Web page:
I wouldn’t say I’m bored with my journey exactly; it is just it is not quite as exhilarating as it once was. I mean, the landscapes I pass through are still very beautiful, and the random people I connect with in remote villages still bring me a surge of joy, but I suppose I’ve been on the road cycling for so long that it’s just become my every day.
The idea that we get used to having certain things or experiences and that they cease giving us pleasure is, I’m sure, nothing new to most people. It has happened to all of us: that latest gadget, a new pair of shoes, the effect we first felt from cigarettes or alcohol, a pay rise, a bigger house, a wider and flatter television screen, all may have given us some instant pleasure, but eventually these things cease to pleasure us as much as they once did.
But what can be done about it?
What most of us tend to do is just keep on trying to obtain more. There are always more adventures, more gadgets, more shoes, more cigarettes, more alcohol, more money, bigger houses, wider televisions, to be had that may give a boost of pleasure.
But of course the pleasure from more of this or that never lasts. We again just adapt.
It is easy to find one’s self hooked into needing ever more of one thing, or indeed everything, never that satisfied. We might even find ourselves expending a lot of energy into trying to meet the need for more, and even then the pleasure from ever more might be so short lived that it might be practically non-existent. Perhaps to obtain ever more we work long work hours or our health gets out at risks, hampering our ability to appreciate the pleasure when it comes.
Fortunately, there is another way. . .
Another way is to practice periods of abstinence. It has been demonstrated that in temporarily giving up something that brings us lots of pleasure, or at least did once upon a time, the pleasure we then derive from that thing once we resume is larger than had we not given it up, and in this way the pleasure can be sustained beyond just the short-term.
Abstinence impedes our ability to get used to having something in our lives. While abstinent it gives us space to re-evaluate our relationship with whatever it is that we’re abstinent from – perhaps there might be more appreciation, less compulsion, greater self-compassion, recognition of the deeper need being fulfilled, and a discovery that the same need can be fulfilled in other ways – and ultimately this may be better for our well-being.
It seems to be working for me. . .generally across my life and on my cycle journey.
I have experimented with abstinence in some form or another over my life. For example, with coffee, with food fasting, with alcohol, and with technology, to mention a few. How I abstain, as well as my intention behind the abstinence, has been different for each thing, and there have been various outcomes that have left me feeling happier. For example, with coffee, although I like the idea of having a cup each day I know that I don’t get as much pleasure from each cup when I do, and so I ensure I have a day without coffee for each day with coffee so when I do drink coffee it feels like a real treat. Whereas, I initially tried to deal with a difficult relationship with alcohol with some periods of prolonged abstinence, but then I decided to abstain indefinitely. Food fasting, on the other hand, I do once in a while and has generally helped me establish a better relationship with food.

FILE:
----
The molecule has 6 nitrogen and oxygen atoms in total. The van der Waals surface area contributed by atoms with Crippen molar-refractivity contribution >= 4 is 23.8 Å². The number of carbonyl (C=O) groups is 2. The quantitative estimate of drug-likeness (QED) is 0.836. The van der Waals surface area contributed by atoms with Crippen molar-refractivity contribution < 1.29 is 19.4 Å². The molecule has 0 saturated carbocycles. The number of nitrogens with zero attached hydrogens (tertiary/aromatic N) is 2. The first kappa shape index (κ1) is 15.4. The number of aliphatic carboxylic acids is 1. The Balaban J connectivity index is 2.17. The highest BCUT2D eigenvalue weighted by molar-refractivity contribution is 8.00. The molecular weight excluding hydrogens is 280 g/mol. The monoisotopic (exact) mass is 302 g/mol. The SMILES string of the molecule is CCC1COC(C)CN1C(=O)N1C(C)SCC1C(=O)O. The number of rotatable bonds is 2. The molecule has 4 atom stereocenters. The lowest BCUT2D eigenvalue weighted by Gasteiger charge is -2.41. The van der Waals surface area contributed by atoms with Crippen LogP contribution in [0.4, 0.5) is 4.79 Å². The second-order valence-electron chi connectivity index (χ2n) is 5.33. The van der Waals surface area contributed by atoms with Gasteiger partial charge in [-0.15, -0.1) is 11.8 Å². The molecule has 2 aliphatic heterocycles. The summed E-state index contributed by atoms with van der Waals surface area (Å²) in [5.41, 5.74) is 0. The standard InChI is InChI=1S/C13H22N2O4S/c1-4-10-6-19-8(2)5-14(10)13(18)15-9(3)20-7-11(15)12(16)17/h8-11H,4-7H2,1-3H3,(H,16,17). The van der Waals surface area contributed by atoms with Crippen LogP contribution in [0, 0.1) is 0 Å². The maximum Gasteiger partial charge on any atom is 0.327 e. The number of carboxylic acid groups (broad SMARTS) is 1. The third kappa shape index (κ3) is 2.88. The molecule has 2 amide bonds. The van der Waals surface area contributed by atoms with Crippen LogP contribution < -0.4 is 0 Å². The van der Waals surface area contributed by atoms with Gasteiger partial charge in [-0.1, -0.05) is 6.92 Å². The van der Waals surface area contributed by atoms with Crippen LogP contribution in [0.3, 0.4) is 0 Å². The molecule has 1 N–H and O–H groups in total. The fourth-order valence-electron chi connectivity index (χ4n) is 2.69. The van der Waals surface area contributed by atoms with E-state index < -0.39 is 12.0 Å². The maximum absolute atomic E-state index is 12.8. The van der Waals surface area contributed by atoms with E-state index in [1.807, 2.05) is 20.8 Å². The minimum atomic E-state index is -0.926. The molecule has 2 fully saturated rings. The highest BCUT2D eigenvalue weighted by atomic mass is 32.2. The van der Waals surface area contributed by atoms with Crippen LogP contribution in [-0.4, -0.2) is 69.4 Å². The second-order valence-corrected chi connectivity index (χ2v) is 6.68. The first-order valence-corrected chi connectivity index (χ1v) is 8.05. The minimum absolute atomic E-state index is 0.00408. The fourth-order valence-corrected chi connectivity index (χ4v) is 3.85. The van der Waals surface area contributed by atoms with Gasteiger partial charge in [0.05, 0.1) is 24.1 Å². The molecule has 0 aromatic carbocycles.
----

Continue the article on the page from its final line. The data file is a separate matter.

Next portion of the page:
My current cycle journey has involved a great deal of abstinence. It is easy to take many things we have in a technologically advanced society for granted. I’ve learnt to live with whatever I’m prepared to carry on my bike, which isn’t a whole lot of stuff. Lots of things I don’t miss at all. There are other things I’ve learnt to do without and find other ways of meeting the core need. There are some things that I’m much more grateful for in my life (hot showers, warm duvets, and fully equipped kitchens) and when I do happen to chance uponthem I enjoy them to an extraordinary degree.
It has been more or less essential to abstain from certain aspects of life to support my journey and reach all these remote and beautiful parts of the world. But as I said at the beginning of this post my journey doesn’t seem to be quite as exhilarating as it once was. I am experimenting with abstinence to try and deal with this, for example, by cycling a lot less each day and taking much more complete rest days.
Not just about pleasure
Yet it isn’t just about pleasure. Sure, getting pleasure from life is important but it is only one aspect of happiness. To truly flourish as human beings, it is also important to have purpose, self-acceptance, autonomy, positive relationships, environmental mastery, and personal growth (see my excellent blog post differentiating between the types of happiness).
My current cycle pilgrimage to Bhutan is not solely about seeking personal pleasure. The journey is an attempt to understand how each one of us can truly flourish as human beings, and in the process flourish myself. But, of course, that doesn’t mean I don’t need a little pleasure here and there along the way (as we all do on our respective journeys). . .without it I’d have given up a long time ago. . .